What would Capitalism look like?

Mea Culpa

The “C” word in the title is a polemic, which has little to no use in intellectual discourse today. Lets avoid it for the rest of the article.

Why free markets might be a useful

The basic idea, as presented by too many folks to list, attempts to solve a very simple problem, which in turn comes from a very simple assumption: trade is good. Trade is good! OK, so I grow beans, you grow rice. If we trade, we can both eat beans and rice and be healthier. Make sense so far? Now the question becomes- how much rice should I trade for a kilo of beans? This is the problem of price discovery, and its difficulty has lead to an enormous amount of writing on theories of value, theories of price, etc. etc. It gets even more complicated when we are trading hours of labor, derivative products, and other stuff. So, how do we solve it?

One common theory here is that we simply let markets decide prices. This is the efficient market assumption, that allowing people to demonstrate their interests, their wares, and compare to others around them – will enable folks to arrive at a good price that maximizes efficiency for everyone involved. Intelligent people freely participating in markets would lead to an intelligent price discovery.

Sounds great right? It seems plausible and possible. Free markets could help us run our economies more efficiently leading to improved living conditions, education, and eventually a shot at life on Earth surviving.

It’s a great idea perhaps, but sadly – we don’t see it being practiced anywhere. Instead, prices are controlled by centralized organizations, usually in connection with currency issuers. “Borders” are used to prevent goods moving and making sure markets remain inefficient. Trading is regulated and taxed to prevent market price discovery.

So, lets ask now: what would free market price discovery look like?

  1. Market participants, shoppers and traders, would have the opportunity to demonstrate their interest. Gone would be the market where people go in and purchase things for a fixed price, rather – one might expect that the price could change even as items are moved through the store. Fixed prices wouldn’t exist, as supply and demand would determine them dynamically.
  2. Trade through intermediate vehicles, exchange commodities aka “money”, could not favor any parties over any other. This means that fiat currencies would not be used, as these currencies clearly favor the issuer over the regular users. This should not be a surprise, as fiat currencies were basically introduced specifically because of their use in manipulating markets. Clearly, any free market with efficient price discovery would not use such tokens, as they enable the price to be skewed towards the interests of a single party rather than to reflect efficiency or intellgence.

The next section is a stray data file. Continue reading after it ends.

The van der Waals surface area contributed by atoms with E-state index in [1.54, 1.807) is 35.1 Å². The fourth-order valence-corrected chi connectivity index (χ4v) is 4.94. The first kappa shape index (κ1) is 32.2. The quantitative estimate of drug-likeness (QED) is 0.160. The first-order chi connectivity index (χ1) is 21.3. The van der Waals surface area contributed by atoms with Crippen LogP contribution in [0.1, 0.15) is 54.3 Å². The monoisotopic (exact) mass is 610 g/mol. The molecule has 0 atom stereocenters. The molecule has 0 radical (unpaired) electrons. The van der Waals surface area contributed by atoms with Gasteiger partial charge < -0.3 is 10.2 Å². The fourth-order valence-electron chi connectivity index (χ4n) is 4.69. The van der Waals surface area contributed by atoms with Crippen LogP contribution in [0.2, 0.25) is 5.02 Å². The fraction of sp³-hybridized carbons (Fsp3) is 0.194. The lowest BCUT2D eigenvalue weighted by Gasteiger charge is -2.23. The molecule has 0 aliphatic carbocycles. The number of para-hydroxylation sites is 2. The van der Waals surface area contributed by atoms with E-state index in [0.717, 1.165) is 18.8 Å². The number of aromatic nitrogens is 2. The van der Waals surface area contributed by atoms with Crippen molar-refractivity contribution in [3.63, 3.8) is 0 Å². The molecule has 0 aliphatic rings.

3. Geographic differences in price would reflect only transportation costs. This means that we wouldn’t see e.g. a gram of cocaine selling for the price of a beer in one place and the price of 50 beers in another, despite transportation of one gram not costing 49 beers. Basically, the free market hypothesis tells us that differences in price from place to place would be exploited by arbitrage and would disappear. If these arbitrageurs are attacked or removed, the market is no longer one in which free trade could facilitate intelligent price discovery. Similarly we wouldn’t see such a difference in prices from place to place in the big mac index, or in real estate, as we do today. Sure, there are some other factors than transportation costs which would enter, however – one could look and see if arbitrage were possible and it it were occuring – to determine if a free market were present.
  4. Marrkets would be public and inclusive. Mandatory licensure, regulation, zoning, customs, and various other practices which prevent our rice farmer from entering a market are things which would not be present in a free market. The goal of a free market is to allow all peoples interests, supply and demand, to be visible so that the most intelligent and efficient price could be agreed upon. If market infrastructure providers show favor to one party or another, such a system is no longer functioning as a free market price discovery mechanism.
  5. Education and information would be prevalent. Clearly, a market wouldn’t work unless the participants know how to use it. This means education as well as information systems that allow it to work. If at some point human society decides to start using free markets as a price discovery mechanism, the systems that are used would have to be designed so the relevant information is immediately accessible to all participants, and the all participants have had the opportunity for the relevant education in how to use the systems.

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